softener. In a standard water softener, calcium and magnesium ions are exchanged for sodium
ions. However, for the nitrate removal process, special anion exchange resins are used that
exchange chloride ions for nitrate and sulfate ions in the water as it passes through the resin.
Since most anion exchange resins have a higher selectivity for sulfate than nitrate, the level of
sulfate in the water is an important factor in the efficiency of an ion exchange system for
removing nitrates.

CONCLUSION
In conclusion, we have determined that the values of nitrate and nitrite of samples A, B and C are
less than the maximum amount of nitrate and nitrite that can be allowed which is 10mg/L. from
the experiment also, we assume that sample A and C coming from upstream and downstream of
the rivers meanwhile sample B is from main land.
Nitrate in drinking water can be a problem, especially for infants. A water test is the only way to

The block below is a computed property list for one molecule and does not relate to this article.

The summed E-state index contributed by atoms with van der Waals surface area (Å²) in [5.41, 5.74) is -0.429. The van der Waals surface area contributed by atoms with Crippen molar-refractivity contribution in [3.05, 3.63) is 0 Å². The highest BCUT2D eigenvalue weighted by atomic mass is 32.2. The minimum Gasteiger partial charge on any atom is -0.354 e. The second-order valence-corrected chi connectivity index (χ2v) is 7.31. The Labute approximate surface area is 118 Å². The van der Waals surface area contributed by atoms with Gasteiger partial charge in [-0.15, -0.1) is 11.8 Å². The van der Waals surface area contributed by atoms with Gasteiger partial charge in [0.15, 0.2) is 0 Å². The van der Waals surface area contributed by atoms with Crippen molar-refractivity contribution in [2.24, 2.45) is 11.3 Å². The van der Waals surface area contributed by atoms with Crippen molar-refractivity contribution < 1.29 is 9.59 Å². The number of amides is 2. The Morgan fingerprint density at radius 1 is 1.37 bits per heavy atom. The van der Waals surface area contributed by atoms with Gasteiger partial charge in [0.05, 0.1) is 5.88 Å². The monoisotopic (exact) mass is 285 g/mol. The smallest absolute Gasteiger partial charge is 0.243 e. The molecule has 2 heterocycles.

determine whether the nitrate-nitrogen concentration is under the acceptable standard of 10 mg/L.
Proper well location and construction are key practices to avoiding nitrate contamination of
drinking water. Management practices to reduce the risk of contamination from applied fertilizers
help keep the water supply safe.
If drinking water exceeds the acceptable nitrate-nitrogen standard, the choices are to use an
alternate water supply or treat the water. An alternate supply may be bottled water for drinking,
especially for infant formula, or a new well in a different location or aquifer. Water treatment
options are distillation, reverse osmosis, or ion exchange.

REFERENCES
van Duijvenboden W, Matthijsen AJCM (1989) Integrated criteria document nitrate. Bilthoven,
National Institute for Public Health and the Environment (RIVM Report No. 758473012).
Young CP, Morgan-Jones M (1980) A hydrogeochemical survey of the chalk groundwater of the
Banstead area, Surrey, with particular reference to nitrate. Journal of the Institute of Water
Engineers and Scientists, 34:213236.